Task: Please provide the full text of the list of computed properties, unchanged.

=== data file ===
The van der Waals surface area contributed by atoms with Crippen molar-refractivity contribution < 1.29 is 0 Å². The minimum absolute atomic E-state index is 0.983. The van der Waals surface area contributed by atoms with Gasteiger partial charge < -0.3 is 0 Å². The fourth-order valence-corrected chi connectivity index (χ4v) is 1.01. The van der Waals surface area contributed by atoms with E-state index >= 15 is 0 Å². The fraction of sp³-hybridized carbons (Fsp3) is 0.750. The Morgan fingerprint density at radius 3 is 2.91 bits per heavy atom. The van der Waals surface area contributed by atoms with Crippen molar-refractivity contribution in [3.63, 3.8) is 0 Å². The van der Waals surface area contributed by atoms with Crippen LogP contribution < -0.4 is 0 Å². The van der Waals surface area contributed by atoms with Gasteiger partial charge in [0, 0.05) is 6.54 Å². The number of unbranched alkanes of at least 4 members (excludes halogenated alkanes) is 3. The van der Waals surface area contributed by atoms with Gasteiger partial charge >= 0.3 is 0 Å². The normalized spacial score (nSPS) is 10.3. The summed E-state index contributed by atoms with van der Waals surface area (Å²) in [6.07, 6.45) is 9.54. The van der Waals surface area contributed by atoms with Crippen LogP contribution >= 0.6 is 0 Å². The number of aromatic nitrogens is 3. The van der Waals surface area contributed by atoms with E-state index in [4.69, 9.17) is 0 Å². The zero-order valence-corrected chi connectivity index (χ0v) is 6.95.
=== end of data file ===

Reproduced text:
The van der Waals surface area contributed by atoms with Crippen molar-refractivity contribution < 1.29 is 0 Å². The minimum absolute atomic E-state index is 0.983. The van der Waals surface area contributed by atoms with Gasteiger partial charge < -0.3 is 0 Å². The fourth-order valence-corrected chi connectivity index (χ4v) is 1.01. The van der Waals surface area contributed by atoms with E-state index >= 15 is 0 Å². The fraction of sp³-hybridized carbons (Fsp3) is 0.750. The Morgan fingerprint density at radius 3 is 2.91 bits per heavy atom. The van der Waals surface area contributed by atoms with Crippen molar-refractivity contribution in [3.63, 3.8) is 0 Å². The van der Waals surface area contributed by atoms with Crippen LogP contribution < -0.4 is 0 Å². The van der Waals surface area contributed by atoms with Gasteiger partial charge in [0, 0.05) is 6.54 Å². The number of unbranched alkanes of at least 4 members (excludes halogenated alkanes) is 3. The van der Waals surface area contributed by atoms with Gasteiger partial charge >= 0.3 is 0 Å². The normalized spacial score (nSPS) is 10.3. The summed E-state index contributed by atoms with van der Waals surface area (Å²) in [6.07, 6.45) is 9.54. The van der Waals surface area contributed by atoms with Crippen LogP contribution >= 0.6 is 0 Å². The number of aromatic nitrogens is 3. The van der Waals surface area contributed by atoms with E-state index in [4.69, 9.17) is 0 Å². The zero-order valence-corrected chi connectivity index (χ0v) is 6.95.